It’s not about that, however, it’s the fact that something like this could happen and the anxiety, the uncertainty of the film- the point of it being made- somehow acts as a remedy for its short runtime. I’ve said before that cinema at its best is a mirror. When we see ourselves, our fears and our worries on screen, it can help us to reconcile with them. At its absolute peak, it heals. A pandemic can happen and it did. The repercussions of it are being felt collectively around the world. It’s why there were articles in March about people with anxiety and depression suddenly feeling a little better because hey look, the rest of the world knows how they feel every second of every day. Add on the polarized political climate of this year and those people are probably back to square one but I don’t want to digress again.


Seeing others suffer, feeling the same things we feel in that moment, whether its a fictional character screaming for her life or its real people stuck in the same rut thanks to COVID, mitigates some of the pain. You’re uncertain, I’m uncertain, we’ll be okay. However, just like in real life, people in horror films die. The horror genre gives us a morbid reckoning. We’re all going to die, hopefully not from a chainsaw but we’re going down someday whether we like it or not and the uncertainty of whether it is as brazen as a chainsaw-wielding maniac (the bluntness of the murders in the film, no jump scares, no lead-ups; just boom, sudden and unexpected swing of a hammer to the head, uncertainty turned into certain death) or as tedious as old age, it’s the one certain thing that paradoxically causes uncertainty in life, but fortunately gives up both hope and faith as well.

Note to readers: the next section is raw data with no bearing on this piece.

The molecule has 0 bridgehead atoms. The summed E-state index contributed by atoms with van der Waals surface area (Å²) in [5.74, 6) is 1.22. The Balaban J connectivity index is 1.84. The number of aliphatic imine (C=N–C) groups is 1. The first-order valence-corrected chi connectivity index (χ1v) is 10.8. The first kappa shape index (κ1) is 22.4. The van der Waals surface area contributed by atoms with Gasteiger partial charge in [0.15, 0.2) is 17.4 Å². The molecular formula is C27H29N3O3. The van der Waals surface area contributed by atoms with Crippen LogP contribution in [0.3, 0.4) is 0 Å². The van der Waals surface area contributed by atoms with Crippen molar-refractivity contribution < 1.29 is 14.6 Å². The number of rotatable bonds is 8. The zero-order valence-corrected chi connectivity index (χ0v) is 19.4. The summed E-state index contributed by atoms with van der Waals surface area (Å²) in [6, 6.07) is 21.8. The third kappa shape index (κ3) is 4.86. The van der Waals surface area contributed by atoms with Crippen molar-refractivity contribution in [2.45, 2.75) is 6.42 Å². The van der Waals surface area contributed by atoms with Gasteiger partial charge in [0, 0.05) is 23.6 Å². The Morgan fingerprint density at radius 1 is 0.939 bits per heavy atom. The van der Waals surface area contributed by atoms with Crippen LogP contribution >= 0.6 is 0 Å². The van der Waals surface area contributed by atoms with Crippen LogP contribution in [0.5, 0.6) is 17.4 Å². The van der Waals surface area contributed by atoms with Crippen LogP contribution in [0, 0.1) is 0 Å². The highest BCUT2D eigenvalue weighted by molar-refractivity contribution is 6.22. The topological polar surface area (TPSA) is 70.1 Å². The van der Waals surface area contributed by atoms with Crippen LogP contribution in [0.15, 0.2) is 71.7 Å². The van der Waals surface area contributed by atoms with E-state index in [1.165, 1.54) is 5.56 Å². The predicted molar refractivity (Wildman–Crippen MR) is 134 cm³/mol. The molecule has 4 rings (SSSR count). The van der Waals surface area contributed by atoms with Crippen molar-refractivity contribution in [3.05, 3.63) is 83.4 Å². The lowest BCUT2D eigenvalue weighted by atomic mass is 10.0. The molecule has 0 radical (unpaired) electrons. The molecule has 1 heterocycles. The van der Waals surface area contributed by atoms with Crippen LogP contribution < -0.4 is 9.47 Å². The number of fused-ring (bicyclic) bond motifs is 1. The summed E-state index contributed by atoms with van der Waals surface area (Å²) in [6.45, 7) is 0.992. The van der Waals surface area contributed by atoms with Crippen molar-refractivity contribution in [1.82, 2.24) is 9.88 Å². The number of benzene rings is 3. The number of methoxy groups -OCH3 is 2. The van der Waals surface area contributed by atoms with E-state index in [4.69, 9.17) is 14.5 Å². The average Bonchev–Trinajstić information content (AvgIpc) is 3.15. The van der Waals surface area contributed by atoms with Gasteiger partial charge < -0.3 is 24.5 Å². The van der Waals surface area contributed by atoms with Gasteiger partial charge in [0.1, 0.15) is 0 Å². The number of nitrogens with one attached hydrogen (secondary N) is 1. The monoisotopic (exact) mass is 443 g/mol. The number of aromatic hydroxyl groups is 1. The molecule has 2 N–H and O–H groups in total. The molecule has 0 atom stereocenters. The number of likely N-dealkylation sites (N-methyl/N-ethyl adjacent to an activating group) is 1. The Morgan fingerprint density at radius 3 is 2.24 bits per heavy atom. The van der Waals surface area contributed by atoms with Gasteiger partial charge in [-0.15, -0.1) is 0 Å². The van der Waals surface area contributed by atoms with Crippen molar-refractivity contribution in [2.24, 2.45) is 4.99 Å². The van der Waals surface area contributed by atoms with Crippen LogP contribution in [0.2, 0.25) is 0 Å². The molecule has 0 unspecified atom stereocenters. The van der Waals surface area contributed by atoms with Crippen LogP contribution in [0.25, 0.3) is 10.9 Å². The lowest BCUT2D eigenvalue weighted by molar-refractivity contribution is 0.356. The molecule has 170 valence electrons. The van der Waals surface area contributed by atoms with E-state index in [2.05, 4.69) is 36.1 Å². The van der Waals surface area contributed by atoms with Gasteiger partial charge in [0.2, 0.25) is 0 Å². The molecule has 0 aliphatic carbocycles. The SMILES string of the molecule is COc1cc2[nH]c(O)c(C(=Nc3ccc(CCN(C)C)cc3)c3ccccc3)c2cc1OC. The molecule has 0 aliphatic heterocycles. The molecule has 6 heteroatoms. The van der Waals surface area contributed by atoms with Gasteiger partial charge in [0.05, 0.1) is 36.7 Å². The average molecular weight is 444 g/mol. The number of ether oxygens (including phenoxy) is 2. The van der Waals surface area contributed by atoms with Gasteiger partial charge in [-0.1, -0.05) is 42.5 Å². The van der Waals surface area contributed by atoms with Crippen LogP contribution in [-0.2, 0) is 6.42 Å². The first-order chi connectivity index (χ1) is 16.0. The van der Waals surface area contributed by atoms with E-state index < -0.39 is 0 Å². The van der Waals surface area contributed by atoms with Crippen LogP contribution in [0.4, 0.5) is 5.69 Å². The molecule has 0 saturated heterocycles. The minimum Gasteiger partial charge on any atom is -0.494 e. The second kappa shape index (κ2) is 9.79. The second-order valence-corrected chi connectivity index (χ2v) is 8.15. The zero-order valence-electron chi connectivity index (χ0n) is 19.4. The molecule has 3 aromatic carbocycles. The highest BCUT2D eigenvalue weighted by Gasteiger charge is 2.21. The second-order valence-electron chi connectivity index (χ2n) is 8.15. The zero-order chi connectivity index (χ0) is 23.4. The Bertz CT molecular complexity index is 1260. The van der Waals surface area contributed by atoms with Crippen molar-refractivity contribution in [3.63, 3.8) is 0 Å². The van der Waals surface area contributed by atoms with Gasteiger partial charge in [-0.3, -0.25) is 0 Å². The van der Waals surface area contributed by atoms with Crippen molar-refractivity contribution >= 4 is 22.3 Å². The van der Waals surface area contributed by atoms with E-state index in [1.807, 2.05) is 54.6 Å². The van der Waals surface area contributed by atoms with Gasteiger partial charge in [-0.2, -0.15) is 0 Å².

There’s even a study from this year about how horror fans and morbidly curious individuals are more psychologically resilient during the COVID-19 pandemic. While there’s nothing wrong with escapism and watching a feel good film to get away from our realities (I’ve done that many times this year as well), it can be more rewarding and cathartic to embrace our fears and darkest places through film. Because negative feelings are just as much a part of life and being human as the good feelings. I like to watch the horse ride off into the sunset, it’s a beautiful cliche, an optimistic image but most the of the time the crazy brute dancing angrily with his chainsaw in the sunset is just as grin inducing; a terrifying visual that resonates more emotionally and realistically while soothing in the most masochistic way. Sadistic poetry is still poetry.


If you think this is funny, then you’ll enjoy the Texas Chainsaw Massacre.


Happy Halloween, ya leather faces.